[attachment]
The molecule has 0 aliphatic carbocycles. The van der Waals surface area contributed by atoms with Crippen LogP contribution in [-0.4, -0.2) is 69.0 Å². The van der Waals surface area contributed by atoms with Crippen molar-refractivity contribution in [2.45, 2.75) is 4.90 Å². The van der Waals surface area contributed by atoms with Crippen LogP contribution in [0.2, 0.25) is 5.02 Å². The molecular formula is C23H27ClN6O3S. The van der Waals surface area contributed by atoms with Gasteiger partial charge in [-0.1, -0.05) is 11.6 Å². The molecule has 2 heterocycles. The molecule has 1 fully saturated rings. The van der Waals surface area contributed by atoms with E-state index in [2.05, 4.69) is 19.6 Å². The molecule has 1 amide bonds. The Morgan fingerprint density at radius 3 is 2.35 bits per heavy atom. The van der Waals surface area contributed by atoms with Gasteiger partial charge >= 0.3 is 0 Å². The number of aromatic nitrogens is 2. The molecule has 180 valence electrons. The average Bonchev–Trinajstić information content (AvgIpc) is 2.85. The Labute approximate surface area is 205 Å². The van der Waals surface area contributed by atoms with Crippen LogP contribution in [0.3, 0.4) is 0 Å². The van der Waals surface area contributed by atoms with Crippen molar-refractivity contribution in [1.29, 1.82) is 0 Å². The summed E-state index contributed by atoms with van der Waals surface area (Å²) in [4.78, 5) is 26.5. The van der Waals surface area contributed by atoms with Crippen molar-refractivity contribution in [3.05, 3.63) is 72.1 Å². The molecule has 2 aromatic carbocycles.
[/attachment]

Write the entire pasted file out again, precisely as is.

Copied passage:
The molecule has 0 aliphatic carbocycles. The van der Waals surface area contributed by atoms with Crippen LogP contribution in [-0.4, -0.2) is 69.0 Å². The van der Waals surface area contributed by atoms with Crippen molar-refractivity contribution in [2.45, 2.75) is 4.90 Å². The van der Waals surface area contributed by atoms with Crippen LogP contribution in [0.2, 0.25) is 5.02 Å². The molecular formula is C23H27ClN6O3S. The van der Waals surface area contributed by atoms with Gasteiger partial charge in [-0.1, -0.05) is 11.6 Å². The molecule has 2 heterocycles. The molecule has 1 fully saturated rings. The van der Waals surface area contributed by atoms with E-state index in [2.05, 4.69) is 19.6 Å². The molecule has 1 amide bonds. The Morgan fingerprint density at radius 3 is 2.35 bits per heavy atom. The van der Waals surface area contributed by atoms with Gasteiger partial charge >= 0.3 is 0 Å². The number of aromatic nitrogens is 2. The molecule has 180 valence electrons. The average Bonchev–Trinajstić information content (AvgIpc) is 2.85. The Labute approximate surface area is 205 Å². The van der Waals surface area contributed by atoms with Crippen LogP contribution in [0.3, 0.4) is 0 Å². The van der Waals surface area contributed by atoms with Crippen molar-refractivity contribution in [1.29, 1.82) is 0 Å². The summed E-state index contributed by atoms with van der Waals surface area (Å²) in [4.78, 5) is 26.5. The van der Waals surface area contributed by atoms with Crippen molar-refractivity contribution in [3.05, 3.63) is 72.1 Å². The molecule has 2 aromatic carbocycles.